Randy Adams Inc.
With internet traffic accounting for an increasing share of its sales, the management team at Randy Adams Inc. assigned a dedicated salesperson to work with online shoppers. That decision – made approximately two years ago – continues to bear fruit for the independent dealership, general manager Jim Edwards said.
“I believe we’re all getting to that point where we realize the internet is the wave of the future,” Edwards said. “If you leave it up to everybody, then nobody is going to concentrate on it. You have to have one person whose goal is to generate sales online. You ensure that every lead will get answered as quickly as possible, and you make sure none of the inquiries is left hanging.”
Located in southern Texas, near San Antonio, Randy Adams Inc. carries between 100 and 110 vehicles in inventory and employs five salespeople. Edwards attributes half of the approximately 60 cars the store sells each month to buyers generated from listings on its website and on shopping sites such as Cars.com. He shared his three tips for the program’s success:
- Put the Right People in Place. “Some people feel comfortable on the internet, and some absolutely abhor it and would prefer to talk to people face-to-face,” Edwards said. “You’ve got to have somebody in there who’s going to dedicate their floor time to taking care of the internet leads that are generated.”
- Delegate the Right Amount of Authority. Edwards said his internet salesperson’s duties focus on working with online shoppers. The store’s management team makes all inventory and pricing decisions, and he personally oversees how vehicles are merchandised with pictures and sell copy.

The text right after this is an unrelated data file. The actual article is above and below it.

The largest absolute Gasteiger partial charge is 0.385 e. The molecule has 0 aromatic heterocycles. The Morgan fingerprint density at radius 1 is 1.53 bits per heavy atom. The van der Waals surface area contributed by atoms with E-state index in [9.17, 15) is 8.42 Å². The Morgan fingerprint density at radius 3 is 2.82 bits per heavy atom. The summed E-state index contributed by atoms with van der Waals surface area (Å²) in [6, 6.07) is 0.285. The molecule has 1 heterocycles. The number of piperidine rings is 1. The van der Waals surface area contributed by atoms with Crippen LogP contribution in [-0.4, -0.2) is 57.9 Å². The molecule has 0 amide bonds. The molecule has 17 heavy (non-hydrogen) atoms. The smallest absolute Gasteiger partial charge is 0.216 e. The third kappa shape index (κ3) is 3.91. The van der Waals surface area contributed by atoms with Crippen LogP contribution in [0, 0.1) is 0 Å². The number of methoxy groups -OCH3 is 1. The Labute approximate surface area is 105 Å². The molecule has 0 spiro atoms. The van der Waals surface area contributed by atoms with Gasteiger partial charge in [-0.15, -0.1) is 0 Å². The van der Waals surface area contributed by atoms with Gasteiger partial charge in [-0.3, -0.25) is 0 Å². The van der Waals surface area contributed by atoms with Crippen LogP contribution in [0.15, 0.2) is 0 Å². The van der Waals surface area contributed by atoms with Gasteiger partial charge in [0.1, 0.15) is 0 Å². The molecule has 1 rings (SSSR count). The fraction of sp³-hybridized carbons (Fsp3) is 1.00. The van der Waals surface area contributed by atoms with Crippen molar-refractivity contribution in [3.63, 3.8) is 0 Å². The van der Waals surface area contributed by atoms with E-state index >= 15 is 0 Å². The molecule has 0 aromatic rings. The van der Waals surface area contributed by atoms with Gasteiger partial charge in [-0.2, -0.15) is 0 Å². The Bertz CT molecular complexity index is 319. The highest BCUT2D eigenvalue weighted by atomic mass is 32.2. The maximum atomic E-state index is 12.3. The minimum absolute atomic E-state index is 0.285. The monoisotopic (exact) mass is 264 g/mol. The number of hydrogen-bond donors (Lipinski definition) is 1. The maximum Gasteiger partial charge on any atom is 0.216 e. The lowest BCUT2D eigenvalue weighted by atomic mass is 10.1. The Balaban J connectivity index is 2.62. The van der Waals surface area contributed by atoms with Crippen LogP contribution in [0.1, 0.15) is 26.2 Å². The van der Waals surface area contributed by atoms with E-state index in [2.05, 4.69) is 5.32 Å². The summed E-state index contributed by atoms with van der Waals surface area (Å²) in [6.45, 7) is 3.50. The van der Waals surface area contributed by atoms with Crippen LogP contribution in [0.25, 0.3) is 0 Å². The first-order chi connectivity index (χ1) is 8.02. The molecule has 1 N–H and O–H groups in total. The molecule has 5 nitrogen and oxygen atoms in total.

- Define an “Internet Sale.” To ensure proper tracking and to simplify procedures, the internet salesperson manages walk-in visits, email inquiries and phone calls when he is requested by shoppers. “Unless the buyer specifically asks for internet sales,” Edwards said, “the deal is fair game for everybody.”
Is a Dedicated Internet Salesperson Right for You?
According to Edwards, the answer is probably yes.
“I think if you’re selling 10 cars or 100 cars, you need one person who’s always looking at it. You have to be able to hold somebody accountable for responding to the leads that you get,” Edwards said. “It’s just as if you had 15 people walk on your lot; you’d want to make sure all 15 are waited on. If you get 15 leads in, you want to make sure all 15 are talked to.”
Looking for additional tips you can implement in your store today to drive more traffic with your online advertising and desk more deals with your internet sales processes? Check out Cars.com’s DealerCenter. Here, you can read previous editions of our DealerADvantage newsletter or listen to archived recordings of our DealerADvantage Live webinar series.